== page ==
Drug Take-Back Service Now Available Nationwide
Assures Safe, Easy Disposal of Unused Opioid Medications
DENVER, March 10, 2017 – An effective, easy-to-use, drug take-back program is now available nationwide to physicians and their patients for safe, convenient and legal disposal of unused prescribed pain medications to help prevent two leading causes of prescription drug deaths – medication theft from the home and improper drug sharing.
Nearly 70 percent of prescription opioid medications kept in homes with children are not stored safely, according to a study published by the Johns Hopkins Bloomberg School of Public Health. Furthermore, in a national survey published in the Journal of Pediatrics, 681 adults who said they used opioid pain relievers in the past year had children ages 17 and younger living with them, but only 31 percent safely stored them away from their children.
This drug take-back program, provided by Cordant Health Solutions, www.cordantsolutions.com, allows patients to place their unused drugs in the nondescript take-back envelopes with a prepaid mailing label and deposit in any U.S. Postal Service mailbox. The program is compliant with the requirements of the Secure and Responsible Drug Disposal Act. Cordant announced today it has expanded the take-back program from 10 states and made it available throughout the United States.
“There is a national unmet need for an ongoing and convenient service to safely dispose of opioids and other drugs,” said Sue Sommer, president and CEO of Cordant. “Physicians are reporting their satisfaction with the take-back program and value its utility for counseling patients on what to do with their unused medications, and – above all – get them out of the house and away from curious teens.”
Sommer added that in its initial, 10-state rollout, the Cordant drug take-back service has led to destruction of more than 40 pounds of unused pain drugs that otherwise might have stayed in medicine cabinets.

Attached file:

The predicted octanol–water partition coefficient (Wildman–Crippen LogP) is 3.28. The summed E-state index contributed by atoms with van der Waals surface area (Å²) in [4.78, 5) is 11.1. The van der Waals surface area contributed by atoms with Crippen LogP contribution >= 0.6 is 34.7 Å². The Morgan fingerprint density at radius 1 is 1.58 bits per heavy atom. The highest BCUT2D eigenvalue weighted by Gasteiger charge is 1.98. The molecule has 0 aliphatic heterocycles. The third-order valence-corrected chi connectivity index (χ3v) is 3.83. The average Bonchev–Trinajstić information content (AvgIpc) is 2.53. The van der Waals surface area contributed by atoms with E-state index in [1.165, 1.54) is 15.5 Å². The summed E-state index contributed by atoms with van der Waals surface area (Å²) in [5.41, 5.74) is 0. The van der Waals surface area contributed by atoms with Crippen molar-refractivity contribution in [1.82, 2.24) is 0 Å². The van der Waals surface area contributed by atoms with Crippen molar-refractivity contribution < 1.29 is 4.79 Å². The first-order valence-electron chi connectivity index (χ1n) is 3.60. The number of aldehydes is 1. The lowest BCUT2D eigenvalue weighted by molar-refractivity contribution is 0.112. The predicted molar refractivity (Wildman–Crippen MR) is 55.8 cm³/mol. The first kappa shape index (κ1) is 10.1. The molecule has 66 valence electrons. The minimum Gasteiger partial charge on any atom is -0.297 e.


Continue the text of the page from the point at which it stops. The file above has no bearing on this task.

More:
“Take-back services are the simplest and most effective way to remove unused, potentially dangerous medications from the home,” said David S. Jenkins, vice president and COO of shared services, Virginia Hospital & Healthcare Association. “As the opioid and heroin crisis persists, take-back programs serve as another resource to help mitigate this risk in our communities.”
Seventy-seven percent of opioid prescription medications taken by new users are obtained from a friend or relative, according to the Office of National Drug Control Policy, and sixty-two percent of teens who admit taking medication for non-medical reasons say they get drugs from medicine cabinets in their homes. Parents who are prescribed opioids should dispose of unused drugs when they no longer are needed for pain relief.
Drug Take-Back Programs Proven Effective
The U.S. Drug Enforcement Administration (DEA) has a biannual drug take-back program, but the public is largely unaware of it, so drugs can stay in homes for months unnecessarily. Despite this limitation, the DEA has destroyed nearly 3,000 tons of unused medications, and studies have shown that medication take-back programs can help reduce accidental overdosing.
Based in Denver, Cordant Health Solutions™ is at the forefront of combating today’s opioid epidemic through its network of toxicology laboratories and pharmacies. Cordant is committed to providing solutions for payers, clinicians and agencies involved with addiction, criminal justice and pain management. Cordant is one of the only toxicology laboratories that includes a full-service, high-touch pharmacy that specializes in complex management and dispensing of controlled substances. Cordant provides testing protocols and digital case-management tools to help customers become more efficient and effective in using toxicology test results.